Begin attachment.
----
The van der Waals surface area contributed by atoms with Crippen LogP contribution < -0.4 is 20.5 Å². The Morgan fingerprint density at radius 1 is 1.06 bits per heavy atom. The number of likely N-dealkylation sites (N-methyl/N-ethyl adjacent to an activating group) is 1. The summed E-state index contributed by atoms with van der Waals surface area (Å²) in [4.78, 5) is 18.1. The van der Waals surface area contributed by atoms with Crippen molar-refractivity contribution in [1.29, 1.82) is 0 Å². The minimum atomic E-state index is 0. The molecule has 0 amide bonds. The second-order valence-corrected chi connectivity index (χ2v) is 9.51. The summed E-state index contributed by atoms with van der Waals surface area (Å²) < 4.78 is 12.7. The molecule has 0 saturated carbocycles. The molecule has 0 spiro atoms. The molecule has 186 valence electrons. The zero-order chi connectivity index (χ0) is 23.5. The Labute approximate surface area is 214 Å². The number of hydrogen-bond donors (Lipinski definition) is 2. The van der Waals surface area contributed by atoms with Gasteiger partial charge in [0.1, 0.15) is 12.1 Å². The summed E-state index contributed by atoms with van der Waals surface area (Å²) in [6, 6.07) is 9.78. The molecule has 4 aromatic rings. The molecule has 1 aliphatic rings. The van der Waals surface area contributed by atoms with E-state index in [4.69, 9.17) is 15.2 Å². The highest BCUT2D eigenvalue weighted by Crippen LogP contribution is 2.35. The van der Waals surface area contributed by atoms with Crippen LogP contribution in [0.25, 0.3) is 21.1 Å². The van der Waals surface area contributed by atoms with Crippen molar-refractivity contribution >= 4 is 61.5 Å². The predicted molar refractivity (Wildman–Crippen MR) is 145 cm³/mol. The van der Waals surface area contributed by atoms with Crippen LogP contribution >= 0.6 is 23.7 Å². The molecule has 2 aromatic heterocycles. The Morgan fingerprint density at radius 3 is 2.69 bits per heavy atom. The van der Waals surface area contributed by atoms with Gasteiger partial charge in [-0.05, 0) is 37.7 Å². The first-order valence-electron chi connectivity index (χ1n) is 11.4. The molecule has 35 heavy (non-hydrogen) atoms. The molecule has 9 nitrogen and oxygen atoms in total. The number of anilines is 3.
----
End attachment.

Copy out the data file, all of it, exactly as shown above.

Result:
The van der Waals surface area contributed by atoms with Crippen LogP contribution < -0.4 is 20.5 Å². The Morgan fingerprint density at radius 1 is 1.06 bits per heavy atom. The number of likely N-dealkylation sites (N-methyl/N-ethyl adjacent to an activating group) is 1. The summed E-state index contributed by atoms with van der Waals surface area (Å²) in [4.78, 5) is 18.1. The van der Waals surface area contributed by atoms with Crippen molar-refractivity contribution in [1.29, 1.82) is 0 Å². The minimum atomic E-state index is 0. The molecule has 0 amide bonds. The second-order valence-corrected chi connectivity index (χ2v) is 9.51. The summed E-state index contributed by atoms with van der Waals surface area (Å²) < 4.78 is 12.7. The molecule has 0 saturated carbocycles. The molecule has 0 spiro atoms. The molecule has 186 valence electrons. The zero-order chi connectivity index (χ0) is 23.5. The Labute approximate surface area is 214 Å². The number of hydrogen-bond donors (Lipinski definition) is 2. The van der Waals surface area contributed by atoms with Gasteiger partial charge in [0.1, 0.15) is 12.1 Å². The summed E-state index contributed by atoms with van der Waals surface area (Å²) in [6, 6.07) is 9.78. The molecule has 4 aromatic rings. The molecule has 1 aliphatic rings. The van der Waals surface area contributed by atoms with E-state index in [4.69, 9.17) is 15.2 Å². The highest BCUT2D eigenvalue weighted by Crippen LogP contribution is 2.35. The van der Waals surface area contributed by atoms with Crippen LogP contribution in [0.25, 0.3) is 21.1 Å². The van der Waals surface area contributed by atoms with Crippen molar-refractivity contribution >= 4 is 61.5 Å². The predicted molar refractivity (Wildman–Crippen MR) is 145 cm³/mol. The van der Waals surface area contributed by atoms with Crippen LogP contribution >= 0.6 is 23.7 Å². The molecule has 2 aromatic heterocycles. The Morgan fingerprint density at radius 3 is 2.69 bits per heavy atom. The van der Waals surface area contributed by atoms with Gasteiger partial charge in [-0.05, 0) is 37.7 Å². The first-order valence-electron chi connectivity index (χ1n) is 11.4. The molecule has 35 heavy (non-hydrogen) atoms. The molecule has 9 nitrogen and oxygen atoms in total. The number of anilines is 3.